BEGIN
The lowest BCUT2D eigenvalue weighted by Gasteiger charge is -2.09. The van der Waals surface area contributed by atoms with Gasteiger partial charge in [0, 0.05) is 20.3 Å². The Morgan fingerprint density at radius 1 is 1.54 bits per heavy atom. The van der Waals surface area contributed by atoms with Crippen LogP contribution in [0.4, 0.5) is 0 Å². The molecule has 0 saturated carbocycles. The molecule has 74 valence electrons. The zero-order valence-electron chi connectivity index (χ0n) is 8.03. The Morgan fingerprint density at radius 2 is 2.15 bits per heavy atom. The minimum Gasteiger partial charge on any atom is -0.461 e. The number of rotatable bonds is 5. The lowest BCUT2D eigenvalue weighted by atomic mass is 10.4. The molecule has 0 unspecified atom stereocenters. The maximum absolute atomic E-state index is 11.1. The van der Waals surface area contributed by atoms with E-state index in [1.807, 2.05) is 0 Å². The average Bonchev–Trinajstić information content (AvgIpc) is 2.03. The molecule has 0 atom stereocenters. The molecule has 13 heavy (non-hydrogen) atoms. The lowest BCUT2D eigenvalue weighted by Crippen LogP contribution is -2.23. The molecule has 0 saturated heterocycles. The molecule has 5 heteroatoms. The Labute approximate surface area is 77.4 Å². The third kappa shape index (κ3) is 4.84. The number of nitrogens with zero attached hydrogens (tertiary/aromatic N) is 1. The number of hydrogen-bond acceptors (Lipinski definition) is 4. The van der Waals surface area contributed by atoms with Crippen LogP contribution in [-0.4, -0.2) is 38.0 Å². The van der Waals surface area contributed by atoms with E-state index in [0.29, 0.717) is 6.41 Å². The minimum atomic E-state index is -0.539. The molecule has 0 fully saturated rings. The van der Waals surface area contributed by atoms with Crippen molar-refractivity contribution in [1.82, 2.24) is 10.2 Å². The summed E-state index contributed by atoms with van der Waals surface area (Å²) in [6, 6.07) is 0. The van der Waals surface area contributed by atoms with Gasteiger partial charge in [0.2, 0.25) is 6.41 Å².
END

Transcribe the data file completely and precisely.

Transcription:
The lowest BCUT2D eigenvalue weighted by Gasteiger charge is -2.09. The van der Waals surface area contributed by atoms with Gasteiger partial charge in [0, 0.05) is 20.3 Å². The Morgan fingerprint density at radius 1 is 1.54 bits per heavy atom. The van der Waals surface area contributed by atoms with Crippen LogP contribution in [0.4, 0.5) is 0 Å². The molecule has 0 saturated carbocycles. The molecule has 74 valence electrons. The zero-order valence-electron chi connectivity index (χ0n) is 8.03. The Morgan fingerprint density at radius 2 is 2.15 bits per heavy atom. The minimum Gasteiger partial charge on any atom is -0.461 e. The number of rotatable bonds is 5. The lowest BCUT2D eigenvalue weighted by atomic mass is 10.4. The molecule has 0 unspecified atom stereocenters. The maximum absolute atomic E-state index is 11.1. The van der Waals surface area contributed by atoms with E-state index in [1.807, 2.05) is 0 Å². The average Bonchev–Trinajstić information content (AvgIpc) is 2.03. The molecule has 0 atom stereocenters. The molecule has 13 heavy (non-hydrogen) atoms. The lowest BCUT2D eigenvalue weighted by Crippen LogP contribution is -2.23. The molecule has 0 saturated heterocycles. The molecule has 5 heteroatoms. The Labute approximate surface area is 77.4 Å². The third kappa shape index (κ3) is 4.84. The number of nitrogens with zero attached hydrogens (tertiary/aromatic N) is 1. The number of hydrogen-bond acceptors (Lipinski definition) is 4. The van der Waals surface area contributed by atoms with Crippen LogP contribution in [-0.4, -0.2) is 38.0 Å². The van der Waals surface area contributed by atoms with E-state index in [0.29, 0.717) is 6.41 Å². The minimum atomic E-state index is -0.539. The molecule has 0 fully saturated rings. The van der Waals surface area contributed by atoms with Crippen molar-refractivity contribution in [1.82, 2.24) is 10.2 Å². The summed E-state index contributed by atoms with van der Waals surface area (Å²) in [6, 6.07) is 0. The van der Waals surface area contributed by atoms with Gasteiger partial charge in [0.2, 0.25) is 6.41 Å².